This collection combines Musical thoughts and afterthoughts (1977) and Music Sounded Out (1998), with essays from Alfred Brendel on Music (2007) and reflections written since his retirement in 2007.
His forensic analysis of humour in Haydn and Beethoven (‘The sublime in reverse’) sends us urgently back to the music – how can one ever hear Haydn’s last sonata in the same way again? – as does his insight that it was Liszt’s inner bitterness that propelled his late pieces into the future. We still need reminding that this was the composer who wrote Bagatelle without Tonality: how often is it performed? His seminal defence of the greatness of late Schubert is freshly relevant: the sonatas are gaining ground, but in Russia, for example, are still not widely taught.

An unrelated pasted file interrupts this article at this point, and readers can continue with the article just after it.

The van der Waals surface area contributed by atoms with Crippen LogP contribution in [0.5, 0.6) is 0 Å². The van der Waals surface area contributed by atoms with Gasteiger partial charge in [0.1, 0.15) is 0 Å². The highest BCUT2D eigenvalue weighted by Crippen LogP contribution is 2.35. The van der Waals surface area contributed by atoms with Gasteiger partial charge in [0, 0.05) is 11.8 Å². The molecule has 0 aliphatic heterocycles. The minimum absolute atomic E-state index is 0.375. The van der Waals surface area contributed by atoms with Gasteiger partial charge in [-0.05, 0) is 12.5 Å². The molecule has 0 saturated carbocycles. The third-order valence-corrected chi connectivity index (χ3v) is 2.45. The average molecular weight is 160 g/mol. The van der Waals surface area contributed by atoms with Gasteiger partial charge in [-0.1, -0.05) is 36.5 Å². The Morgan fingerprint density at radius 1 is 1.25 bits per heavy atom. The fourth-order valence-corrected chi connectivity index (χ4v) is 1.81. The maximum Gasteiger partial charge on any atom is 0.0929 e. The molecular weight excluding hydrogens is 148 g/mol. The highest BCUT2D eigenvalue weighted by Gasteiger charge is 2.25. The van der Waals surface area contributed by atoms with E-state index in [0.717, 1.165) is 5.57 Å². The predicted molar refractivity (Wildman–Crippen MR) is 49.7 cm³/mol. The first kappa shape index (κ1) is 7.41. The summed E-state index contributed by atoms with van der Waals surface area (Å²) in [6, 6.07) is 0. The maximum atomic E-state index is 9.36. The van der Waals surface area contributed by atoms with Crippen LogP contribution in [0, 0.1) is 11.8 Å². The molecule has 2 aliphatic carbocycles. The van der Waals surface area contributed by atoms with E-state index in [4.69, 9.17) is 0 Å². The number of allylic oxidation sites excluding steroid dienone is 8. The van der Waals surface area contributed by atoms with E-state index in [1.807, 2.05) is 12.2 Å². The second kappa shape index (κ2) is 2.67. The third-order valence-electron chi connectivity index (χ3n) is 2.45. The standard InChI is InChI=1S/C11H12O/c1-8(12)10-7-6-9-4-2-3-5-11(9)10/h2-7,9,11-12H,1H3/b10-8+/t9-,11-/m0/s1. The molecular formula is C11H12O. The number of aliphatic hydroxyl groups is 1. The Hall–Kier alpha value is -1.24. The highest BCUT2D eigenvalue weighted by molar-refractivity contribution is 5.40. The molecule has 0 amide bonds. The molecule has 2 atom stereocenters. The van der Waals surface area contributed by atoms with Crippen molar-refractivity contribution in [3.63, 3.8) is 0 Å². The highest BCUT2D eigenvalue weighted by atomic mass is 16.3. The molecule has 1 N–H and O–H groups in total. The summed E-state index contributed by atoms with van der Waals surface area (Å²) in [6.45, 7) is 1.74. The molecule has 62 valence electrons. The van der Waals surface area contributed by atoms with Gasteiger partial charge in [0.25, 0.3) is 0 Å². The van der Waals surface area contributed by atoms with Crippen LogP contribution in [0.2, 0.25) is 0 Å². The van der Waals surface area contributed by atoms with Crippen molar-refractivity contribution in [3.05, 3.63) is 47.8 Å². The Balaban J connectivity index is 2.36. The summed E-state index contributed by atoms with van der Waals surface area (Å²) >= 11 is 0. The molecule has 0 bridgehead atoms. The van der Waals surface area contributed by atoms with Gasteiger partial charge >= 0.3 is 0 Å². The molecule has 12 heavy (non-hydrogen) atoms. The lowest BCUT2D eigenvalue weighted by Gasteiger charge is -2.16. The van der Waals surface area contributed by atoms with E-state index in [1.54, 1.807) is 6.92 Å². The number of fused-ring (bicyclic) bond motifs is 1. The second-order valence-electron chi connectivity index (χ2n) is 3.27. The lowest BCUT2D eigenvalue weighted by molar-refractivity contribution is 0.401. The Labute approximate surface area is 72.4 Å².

What’s new? We can observe his suspicion of the period instrument movement gradually melting as quality improves, though he’s still waspish on dogmatic stylistic mannerisms, mourns the decline of the ‘Chopin specialist’ and makes a deft case for the live recording. In a fascinating essay on the evolution of repertoire in his lifetime, ‘Music Life in Flux’, he points out that it was the neo-classical Hindemith, Stravinsky and Frank Martin that dominated central Europe after the second world war, not the avant-garde. His quiet plea for the autonomy of the individual musician in a piece on Il Sistema carries considerable weight. Perhaps we get closest to his quirky character in his (translated) conversations with Martin Meyer: when asked how he would like things to have been different, he retorts, ‘I wrote scripts for Buñuel and designed the Graz Dada Memorial.’
A note of lofty complacency enters a reflection on his recording career. The implication that his numerous sonata cycles were the simply the result of good preparation and turning up on time is – amusing. A volume to be treasured.